res.transform.rotation.__setattr__(attr_name, val)
</code></pre>
<p>what do you think ?</p>
https://answers.ros.org/question/229329/what-is-the-right-way-to-inverse-a-transform-in-python/?answer=229333#post-id-229333 There are a million ways to do this and none of them are really right or wrong. But personally, I like to use numpy (actually the tf.transformations library which is a nice wrapper for numpy) for everything inside my code.
I only use the transform messages to receive and send transforms to other processes. So as soon as any of my software takes in a transform, pose, point, or whatever, and I know I need to manipulate it, the first thing I do is convert it to a numpy type. I think always working with the same types and library makes things cleaner and easier in the long run.
So if you're grabbing a transform and want to invert it, that would look like this:
from tf import transformations as t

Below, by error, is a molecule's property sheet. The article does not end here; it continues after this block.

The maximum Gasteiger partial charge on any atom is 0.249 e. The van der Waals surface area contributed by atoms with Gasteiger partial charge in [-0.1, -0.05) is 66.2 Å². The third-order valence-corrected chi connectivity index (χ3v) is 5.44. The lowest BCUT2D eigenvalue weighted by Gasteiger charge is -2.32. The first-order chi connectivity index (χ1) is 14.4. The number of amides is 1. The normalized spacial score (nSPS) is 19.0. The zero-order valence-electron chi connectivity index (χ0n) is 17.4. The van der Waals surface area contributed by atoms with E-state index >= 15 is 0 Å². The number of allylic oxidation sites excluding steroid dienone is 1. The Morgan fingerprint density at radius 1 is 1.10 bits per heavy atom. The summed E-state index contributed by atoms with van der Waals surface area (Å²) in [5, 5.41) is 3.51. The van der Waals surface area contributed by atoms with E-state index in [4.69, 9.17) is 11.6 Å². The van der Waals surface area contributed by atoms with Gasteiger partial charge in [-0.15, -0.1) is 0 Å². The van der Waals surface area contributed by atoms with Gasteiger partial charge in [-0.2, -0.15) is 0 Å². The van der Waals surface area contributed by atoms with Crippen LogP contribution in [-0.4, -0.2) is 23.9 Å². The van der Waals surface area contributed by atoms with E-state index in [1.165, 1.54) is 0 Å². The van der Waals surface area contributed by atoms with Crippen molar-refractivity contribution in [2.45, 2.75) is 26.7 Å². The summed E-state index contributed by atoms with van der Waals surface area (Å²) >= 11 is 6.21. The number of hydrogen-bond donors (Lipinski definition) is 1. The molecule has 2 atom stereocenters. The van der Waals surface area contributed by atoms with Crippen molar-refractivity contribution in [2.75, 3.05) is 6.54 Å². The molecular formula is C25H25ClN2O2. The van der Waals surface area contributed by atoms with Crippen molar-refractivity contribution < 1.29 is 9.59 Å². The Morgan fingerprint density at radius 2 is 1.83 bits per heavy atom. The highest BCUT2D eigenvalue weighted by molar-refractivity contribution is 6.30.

(trans, rot) = transformer.lookupTransform(frame1, frame2, rospy.Time(0))
transform = t.concatenate_matrices(t.translation_matrix(trans), t.quaternion_matrix(rot))
inversed_transform = t.inverse_matrix(transform)
Is that what you're looking for?
Thu, 17 Mar 2016 07:36:54 -0500https://answers.ros.org/question/229329/what-is-the-right-way-to-inverse-a-transform-in-python/?answer=229333#post-id-229333Comment by Airuno2L for <p>There are a million ways to do this and none of them are really right or wrong. But personally, I like to use numpy (actually the tf.transformations library which is a nice wrapper for numpy) for everything inside my code. </p>